Generalisations about beer culture Germany

QUICK ONE: Reinheitsgebot as Flashpoint

We expected the 500th anniversary of the German beer purity law, the Reinheitsgebot, to generate lots of coverage but we hadn’t expected it to be so testy.

It turns out that this has become another flashpoint in the battle between two vague, fuzzy-edged groups within the world of beer.

The Reinheitsgebot stifles innovation!’ say the cavaliers; ‘“Innovation” my arse!’cry the roundheads.

And the Campaign for Real Ale’s Revitalisation project (consultation closes on Saturday, by the way) seems to have caused a flare up in another stretch of the previously fairly calm demilitarised border area.

POSTER: Captain America: Civil War

As we say, the edges are fuzzy, but it seems to be more or less the same groups bickering over clarity vs. haze, cask vs. keg, strong vs. session, boring vs. balanced, weird additives vs. malt, hipsters vs. squares, craft vs. ‘craft’, Simcoe vs. Fuggles, and so on.

The division feels weird to us — on both sides, more about attitudes, feelings, personalities, grudges and prejudices than anything concrete. It’s tribal, even almost religious.

Meanwhile, in the real world (as we Tweeted yesterday) Cascade hops and dark lager are still regarded as exotic, and we couldn’t buy a hazy beer in Penzance if we wanted to.

9 replies on “QUICK ONE: Reinheitsgebot as Flashpoint”

Reminds me of the story about the new MP making his debut in the House of Commons. He looks at the benches opposite, then turns to an old hand sitting next to him and says “It’s good to be able to see the enemy face to face at last.”

“Ah no,” his colleague replied. “They are the Opposition. The enemy are on this side of the House.”

For me, it also all looks so contrived. A conveniently round number of little relevance to most allowing a very low point in the overall discussion to generate a small peak. England had beer regulation of one sort or another for at least as long which, like the Bavarian bylaw, was altered and amended and ignored over time. I think Ron recent wrote that R500 actually applied in Germany for about 57 years to so.

At least with the purity law we can pick a tribe on an international level. The real ale debate is so parochial and baffling to those outside Britain.

Reinheitsgebot? ReinheitsgeNOT.
Be a hottie – get Reinheitsgebotty

It’s just more fun than the real ale debate

Asahi Black Lager is ages old – its been available at Tesco for at least 5 years. I wouldn’t trust a word that bloke says if he can’t even get that right.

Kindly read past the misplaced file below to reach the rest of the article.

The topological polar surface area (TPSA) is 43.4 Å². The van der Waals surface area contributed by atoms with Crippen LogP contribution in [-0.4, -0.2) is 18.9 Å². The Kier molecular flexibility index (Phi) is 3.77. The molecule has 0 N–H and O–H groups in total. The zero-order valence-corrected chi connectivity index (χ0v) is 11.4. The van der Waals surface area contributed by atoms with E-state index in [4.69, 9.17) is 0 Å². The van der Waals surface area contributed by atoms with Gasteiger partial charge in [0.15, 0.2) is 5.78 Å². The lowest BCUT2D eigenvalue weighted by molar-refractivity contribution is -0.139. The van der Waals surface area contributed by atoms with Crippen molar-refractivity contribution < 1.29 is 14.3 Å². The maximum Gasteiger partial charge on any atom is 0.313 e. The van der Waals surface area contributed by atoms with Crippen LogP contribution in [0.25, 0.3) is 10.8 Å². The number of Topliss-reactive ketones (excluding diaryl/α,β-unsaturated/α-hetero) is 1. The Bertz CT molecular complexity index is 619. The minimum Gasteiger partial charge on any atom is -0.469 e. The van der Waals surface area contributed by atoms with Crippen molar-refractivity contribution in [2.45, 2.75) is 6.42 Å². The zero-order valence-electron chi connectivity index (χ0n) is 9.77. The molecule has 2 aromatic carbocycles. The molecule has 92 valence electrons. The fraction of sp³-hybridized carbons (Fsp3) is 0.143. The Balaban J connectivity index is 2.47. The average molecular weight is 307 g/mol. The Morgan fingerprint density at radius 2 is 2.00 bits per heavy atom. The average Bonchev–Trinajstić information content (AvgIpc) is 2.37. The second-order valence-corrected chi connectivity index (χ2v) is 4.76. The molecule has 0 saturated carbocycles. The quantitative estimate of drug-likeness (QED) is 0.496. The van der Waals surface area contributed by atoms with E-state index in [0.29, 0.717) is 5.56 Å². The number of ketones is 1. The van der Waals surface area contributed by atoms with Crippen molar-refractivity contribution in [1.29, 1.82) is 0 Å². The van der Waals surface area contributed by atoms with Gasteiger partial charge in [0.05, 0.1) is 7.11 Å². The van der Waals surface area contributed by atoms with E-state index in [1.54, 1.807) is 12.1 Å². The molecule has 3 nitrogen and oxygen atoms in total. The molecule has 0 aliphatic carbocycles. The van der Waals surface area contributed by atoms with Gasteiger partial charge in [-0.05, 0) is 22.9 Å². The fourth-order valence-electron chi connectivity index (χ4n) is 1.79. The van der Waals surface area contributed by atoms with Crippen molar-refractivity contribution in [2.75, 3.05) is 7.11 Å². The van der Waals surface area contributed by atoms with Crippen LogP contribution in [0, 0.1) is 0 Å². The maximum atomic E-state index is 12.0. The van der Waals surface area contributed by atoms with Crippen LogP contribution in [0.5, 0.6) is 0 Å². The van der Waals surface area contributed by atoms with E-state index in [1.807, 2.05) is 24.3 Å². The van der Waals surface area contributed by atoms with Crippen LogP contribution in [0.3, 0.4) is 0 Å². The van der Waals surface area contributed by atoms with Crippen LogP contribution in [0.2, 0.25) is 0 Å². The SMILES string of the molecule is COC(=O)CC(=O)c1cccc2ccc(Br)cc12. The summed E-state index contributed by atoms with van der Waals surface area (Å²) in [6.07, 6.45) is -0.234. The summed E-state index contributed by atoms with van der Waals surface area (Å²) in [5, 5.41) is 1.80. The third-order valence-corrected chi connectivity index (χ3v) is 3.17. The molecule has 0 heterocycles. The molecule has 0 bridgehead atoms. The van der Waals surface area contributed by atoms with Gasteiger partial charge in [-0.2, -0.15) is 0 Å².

I wouldn’t trust a word that bloke says, solely because of his haircut

I support the law, and have argued in detail why. It’s funny seeing people raise the craft flag, innovation, diversity, etc. when craft beer – the core of it, the ales and lagers – started as all-malt to begin with – because of the PBL which was a huge inspiration. Only due to the respect of craft forbears for the law can people now have the luxury to forget its roots. The Anchor ales were all-malt, Sierra Nevada’s too, Boulder Brewing’s, New Albion, the brewers in the northwest like Hale, it goes on.

Those beers made the impact they did, including in Europe finally, in good part due to that characteristic.

Germany can remain distinctive or go the way of the others and if it does, the general market will get dumbed down pretty quickly, I predict.


Whether the Reinheitsgebot was a good or bad thing is a matter of opinion in a debate I’m not much interested in. The intention of the law was not beer quality, but protectionism. It protected local breweries from competition. Brewers from other countries who did not follow the Reinheitsgebot, and most did not, were thus successfully excluded from any markets where the law prevailed.

Well, there is no direct evidence, as far as I know, of protectionist intent. It is an inference some have made.

The very success of American all-malt beer, foundation of the craft brewing movement (until it was well-established enough that people felt confident to innovate), suggests to me the law had palate considerations in mind.

There may have been a dual rationale, as well…


I am actually in two minds on this one. In many ways the Reinheitsgebot is a load of old bollocks. But many of the arguments against look like bollocks too. Certainly arguing it stifles innovation is complete twaddle. The article you link to from the economist is indeed pure swill.

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